Re: ulogd unaligned trap
Carlos Rodrigues wrote:
On 1/24/06, Jay Estabrook <Jay.Estabrook@hp.com> wrote:
I think you can use "ldd /wherever/you/find/ulogd" to print the
libraries used by "ulogd" and where they are relocated to; that should
at least give the library the unaligned accesses come from...
Ok, so here it is...
ulisses:~# ldd /usr/sbin/ulogd
libdl.so.2.1 => /lib/libdl.so.2.1 (0x0000020000038000)
libc.so.6.1 => /lib/libc.so.6.1 (0x000002000004c000)
/lib/ld-linux.so.2 => /lib/ld-linux.so.2 (0x0000020000000000)
Not much there. So, it seems that those addresses belong to something
related to glibc.
Any ideas how I can trace this down? One of the machines isn't on
production, so I can try to see exactly where these messages are
triggered. However, I don't exactly see how to do this using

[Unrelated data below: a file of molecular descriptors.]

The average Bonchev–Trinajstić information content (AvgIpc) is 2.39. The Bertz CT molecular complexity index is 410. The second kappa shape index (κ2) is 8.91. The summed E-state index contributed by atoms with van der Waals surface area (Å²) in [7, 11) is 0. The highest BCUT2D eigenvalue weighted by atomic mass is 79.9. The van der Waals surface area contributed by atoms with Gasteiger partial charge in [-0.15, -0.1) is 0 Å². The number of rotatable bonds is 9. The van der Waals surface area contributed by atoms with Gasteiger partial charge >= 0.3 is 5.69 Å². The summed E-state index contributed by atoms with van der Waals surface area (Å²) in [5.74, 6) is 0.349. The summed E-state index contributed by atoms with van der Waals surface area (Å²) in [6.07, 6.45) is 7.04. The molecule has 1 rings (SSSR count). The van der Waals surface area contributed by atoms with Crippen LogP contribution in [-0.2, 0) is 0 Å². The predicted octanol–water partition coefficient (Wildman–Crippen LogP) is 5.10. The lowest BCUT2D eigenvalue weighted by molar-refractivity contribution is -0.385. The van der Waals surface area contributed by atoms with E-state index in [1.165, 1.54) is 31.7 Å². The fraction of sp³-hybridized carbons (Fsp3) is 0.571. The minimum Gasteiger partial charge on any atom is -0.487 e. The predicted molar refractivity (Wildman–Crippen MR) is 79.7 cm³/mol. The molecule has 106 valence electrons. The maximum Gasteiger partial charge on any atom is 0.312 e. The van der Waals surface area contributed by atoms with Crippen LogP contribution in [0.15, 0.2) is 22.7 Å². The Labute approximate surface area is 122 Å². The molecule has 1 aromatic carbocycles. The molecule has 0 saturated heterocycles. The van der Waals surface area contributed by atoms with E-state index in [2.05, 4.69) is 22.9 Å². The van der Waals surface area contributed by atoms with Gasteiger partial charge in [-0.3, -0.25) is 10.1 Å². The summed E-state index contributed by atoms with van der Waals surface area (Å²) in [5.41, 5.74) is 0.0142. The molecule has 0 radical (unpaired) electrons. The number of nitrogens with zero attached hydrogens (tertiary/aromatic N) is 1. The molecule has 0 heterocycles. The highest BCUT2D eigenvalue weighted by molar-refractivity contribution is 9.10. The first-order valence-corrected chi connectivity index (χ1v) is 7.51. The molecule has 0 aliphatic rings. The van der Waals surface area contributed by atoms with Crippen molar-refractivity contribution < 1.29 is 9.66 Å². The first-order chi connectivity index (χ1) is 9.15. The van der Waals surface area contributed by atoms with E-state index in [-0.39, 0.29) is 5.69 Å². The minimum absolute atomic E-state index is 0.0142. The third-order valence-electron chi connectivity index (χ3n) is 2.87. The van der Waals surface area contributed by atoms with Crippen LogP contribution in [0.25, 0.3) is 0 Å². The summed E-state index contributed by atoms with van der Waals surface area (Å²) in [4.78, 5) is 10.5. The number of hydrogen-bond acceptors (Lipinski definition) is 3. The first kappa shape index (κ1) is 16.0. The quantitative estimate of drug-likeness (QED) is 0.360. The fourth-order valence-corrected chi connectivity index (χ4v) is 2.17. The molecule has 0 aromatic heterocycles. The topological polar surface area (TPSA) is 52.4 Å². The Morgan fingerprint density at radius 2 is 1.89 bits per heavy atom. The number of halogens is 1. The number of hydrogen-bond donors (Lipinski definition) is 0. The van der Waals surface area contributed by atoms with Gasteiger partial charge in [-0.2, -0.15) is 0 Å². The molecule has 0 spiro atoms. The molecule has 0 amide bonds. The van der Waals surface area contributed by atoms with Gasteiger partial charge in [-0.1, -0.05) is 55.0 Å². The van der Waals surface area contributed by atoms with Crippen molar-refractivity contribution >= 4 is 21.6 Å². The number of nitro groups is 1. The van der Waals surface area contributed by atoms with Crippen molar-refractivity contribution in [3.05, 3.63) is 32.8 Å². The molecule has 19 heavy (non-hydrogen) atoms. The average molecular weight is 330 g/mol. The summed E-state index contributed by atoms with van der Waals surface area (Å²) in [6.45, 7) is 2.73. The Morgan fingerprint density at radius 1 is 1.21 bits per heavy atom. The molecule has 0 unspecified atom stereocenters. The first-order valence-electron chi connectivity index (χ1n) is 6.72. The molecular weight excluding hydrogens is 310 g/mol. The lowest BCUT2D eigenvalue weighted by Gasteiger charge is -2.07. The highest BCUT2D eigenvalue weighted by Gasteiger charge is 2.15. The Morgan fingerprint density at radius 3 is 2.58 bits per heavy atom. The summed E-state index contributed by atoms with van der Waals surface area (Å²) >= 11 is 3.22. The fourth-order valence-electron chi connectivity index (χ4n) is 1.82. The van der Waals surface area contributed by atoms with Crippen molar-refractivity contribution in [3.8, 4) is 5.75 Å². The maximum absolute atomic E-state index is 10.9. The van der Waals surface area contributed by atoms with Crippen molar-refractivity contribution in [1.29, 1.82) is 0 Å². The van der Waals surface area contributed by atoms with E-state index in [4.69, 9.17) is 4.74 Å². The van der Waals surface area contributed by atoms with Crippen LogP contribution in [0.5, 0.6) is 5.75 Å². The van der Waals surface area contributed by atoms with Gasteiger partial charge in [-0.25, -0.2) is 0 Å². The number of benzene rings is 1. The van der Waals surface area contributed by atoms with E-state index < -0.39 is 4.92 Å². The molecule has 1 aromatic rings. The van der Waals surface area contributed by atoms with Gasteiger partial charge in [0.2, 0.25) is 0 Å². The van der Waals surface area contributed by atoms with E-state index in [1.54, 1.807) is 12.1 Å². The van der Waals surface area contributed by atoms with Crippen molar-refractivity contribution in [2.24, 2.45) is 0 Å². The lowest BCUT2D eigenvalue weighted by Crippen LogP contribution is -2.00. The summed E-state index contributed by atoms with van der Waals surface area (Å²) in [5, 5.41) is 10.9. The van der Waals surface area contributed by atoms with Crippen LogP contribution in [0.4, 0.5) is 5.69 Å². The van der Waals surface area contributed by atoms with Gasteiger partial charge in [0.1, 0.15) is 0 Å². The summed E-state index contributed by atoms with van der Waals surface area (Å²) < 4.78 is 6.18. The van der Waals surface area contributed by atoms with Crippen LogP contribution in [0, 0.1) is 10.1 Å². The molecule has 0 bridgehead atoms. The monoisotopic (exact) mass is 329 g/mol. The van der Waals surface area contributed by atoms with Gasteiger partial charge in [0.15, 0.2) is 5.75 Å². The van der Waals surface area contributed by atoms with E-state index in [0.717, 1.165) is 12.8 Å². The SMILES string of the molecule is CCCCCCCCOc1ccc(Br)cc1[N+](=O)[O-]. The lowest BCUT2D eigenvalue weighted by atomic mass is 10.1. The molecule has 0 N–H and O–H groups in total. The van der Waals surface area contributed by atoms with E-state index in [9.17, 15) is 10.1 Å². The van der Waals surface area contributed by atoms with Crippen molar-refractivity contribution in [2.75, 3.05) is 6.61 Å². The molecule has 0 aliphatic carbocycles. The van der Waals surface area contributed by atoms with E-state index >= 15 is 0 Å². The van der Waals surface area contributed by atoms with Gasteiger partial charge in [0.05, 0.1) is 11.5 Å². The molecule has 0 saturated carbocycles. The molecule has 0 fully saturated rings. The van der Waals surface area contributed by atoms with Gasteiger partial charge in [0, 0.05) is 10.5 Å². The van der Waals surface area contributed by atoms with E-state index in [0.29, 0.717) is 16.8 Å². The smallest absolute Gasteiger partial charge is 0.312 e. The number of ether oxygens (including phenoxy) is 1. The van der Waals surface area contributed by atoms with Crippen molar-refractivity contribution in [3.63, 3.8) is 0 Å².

ltrace/strace... (since the messages are generated by the kernel).
See if this helps any:
As root, try cat /proc/<pid>/maps (where pid is the process
ID number of ulogd) to see if it shows anything useful.
The first column of each line should have an address range in the
form of start-end and the last column of the line should be the
executable, library or identification of the storage (stack, heap).
(I checked this on a 2.6 kernel, I _think_ it's there in 2.4 too...)
If that address shows it is a executable or library, you can use
the objdump command to display the symbols and addresses of the code
in binary. The command to do that is objdump -t -T <binary>.
You'll want to pipe the output to more as it can be long.
If you can match the address from the kernel message into the range
of a symbol, that will tell you what routine it is executing
at the time of the fixup. Once you have an idea at what routine
it is, you can then look at ulogd source to see what it is passing
into the routine to see if it is ok. If that looks ok, you need to
get the library's source and look at that routine in the library.